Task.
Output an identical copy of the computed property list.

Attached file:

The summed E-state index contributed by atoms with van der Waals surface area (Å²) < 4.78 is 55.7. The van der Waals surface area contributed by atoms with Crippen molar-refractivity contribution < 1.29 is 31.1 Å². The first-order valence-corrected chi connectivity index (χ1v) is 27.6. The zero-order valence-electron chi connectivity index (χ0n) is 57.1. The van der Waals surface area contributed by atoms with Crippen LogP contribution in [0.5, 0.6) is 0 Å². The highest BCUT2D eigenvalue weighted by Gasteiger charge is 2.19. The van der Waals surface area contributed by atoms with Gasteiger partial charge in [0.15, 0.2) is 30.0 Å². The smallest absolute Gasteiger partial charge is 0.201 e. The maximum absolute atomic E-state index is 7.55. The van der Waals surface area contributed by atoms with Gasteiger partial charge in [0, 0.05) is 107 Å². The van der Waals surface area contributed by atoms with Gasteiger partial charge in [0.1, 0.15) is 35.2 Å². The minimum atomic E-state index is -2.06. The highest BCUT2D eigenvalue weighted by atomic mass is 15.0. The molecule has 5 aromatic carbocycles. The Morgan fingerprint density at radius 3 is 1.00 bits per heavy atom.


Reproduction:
The summed E-state index contributed by atoms with van der Waals surface area (Å²) < 4.78 is 55.7. The van der Waals surface area contributed by atoms with Crippen molar-refractivity contribution < 1.29 is 31.1 Å². The first-order valence-corrected chi connectivity index (χ1v) is 27.6. The zero-order valence-electron chi connectivity index (χ0n) is 57.1. The van der Waals surface area contributed by atoms with Crippen LogP contribution in [0.5, 0.6) is 0 Å². The highest BCUT2D eigenvalue weighted by Gasteiger charge is 2.19. The van der Waals surface area contributed by atoms with Gasteiger partial charge in [0.15, 0.2) is 30.0 Å². The smallest absolute Gasteiger partial charge is 0.201 e. The maximum absolute atomic E-state index is 7.55. The van der Waals surface area contributed by atoms with Gasteiger partial charge in [0, 0.05) is 107 Å². The van der Waals surface area contributed by atoms with Gasteiger partial charge in [0.1, 0.15) is 35.2 Å². The minimum atomic E-state index is -2.06. The highest BCUT2D eigenvalue weighted by atomic mass is 15.0. The molecule has 5 aromatic carbocycles. The Morgan fingerprint density at radius 3 is 1.00 bits per heavy atom.